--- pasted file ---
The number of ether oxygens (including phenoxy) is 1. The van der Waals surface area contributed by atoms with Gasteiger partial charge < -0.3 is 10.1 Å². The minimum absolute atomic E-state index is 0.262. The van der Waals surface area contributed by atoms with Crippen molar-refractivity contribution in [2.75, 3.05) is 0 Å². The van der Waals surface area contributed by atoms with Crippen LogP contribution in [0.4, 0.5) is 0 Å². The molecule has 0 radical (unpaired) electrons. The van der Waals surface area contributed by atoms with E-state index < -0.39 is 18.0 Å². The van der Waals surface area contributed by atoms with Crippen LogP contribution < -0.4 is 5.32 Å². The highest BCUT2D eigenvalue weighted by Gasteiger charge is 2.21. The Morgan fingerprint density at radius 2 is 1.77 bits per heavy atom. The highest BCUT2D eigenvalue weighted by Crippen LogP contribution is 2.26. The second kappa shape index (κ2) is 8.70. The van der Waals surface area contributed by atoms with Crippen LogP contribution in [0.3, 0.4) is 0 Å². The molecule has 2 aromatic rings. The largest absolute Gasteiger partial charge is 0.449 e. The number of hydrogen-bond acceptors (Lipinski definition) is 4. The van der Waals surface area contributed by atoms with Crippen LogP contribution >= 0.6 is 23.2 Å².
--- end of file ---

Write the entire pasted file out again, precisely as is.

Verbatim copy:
The number of ether oxygens (including phenoxy) is 1. The van der Waals surface area contributed by atoms with Gasteiger partial charge < -0.3 is 10.1 Å². The minimum absolute atomic E-state index is 0.262. The van der Waals surface area contributed by atoms with Crippen molar-refractivity contribution in [2.75, 3.05) is 0 Å². The van der Waals surface area contributed by atoms with Crippen LogP contribution in [0.4, 0.5) is 0 Å². The molecule has 0 radical (unpaired) electrons. The van der Waals surface area contributed by atoms with E-state index < -0.39 is 18.0 Å². The van der Waals surface area contributed by atoms with Crippen LogP contribution < -0.4 is 5.32 Å². The highest BCUT2D eigenvalue weighted by Gasteiger charge is 2.21. The Morgan fingerprint density at radius 2 is 1.77 bits per heavy atom. The highest BCUT2D eigenvalue weighted by Crippen LogP contribution is 2.26. The second kappa shape index (κ2) is 8.70. The van der Waals surface area contributed by atoms with Crippen LogP contribution in [0.3, 0.4) is 0 Å². The molecule has 2 aromatic rings. The largest absolute Gasteiger partial charge is 0.449 e. The number of hydrogen-bond acceptors (Lipinski definition) is 4. The van der Waals surface area contributed by atoms with Crippen LogP contribution >= 0.6 is 23.2 Å².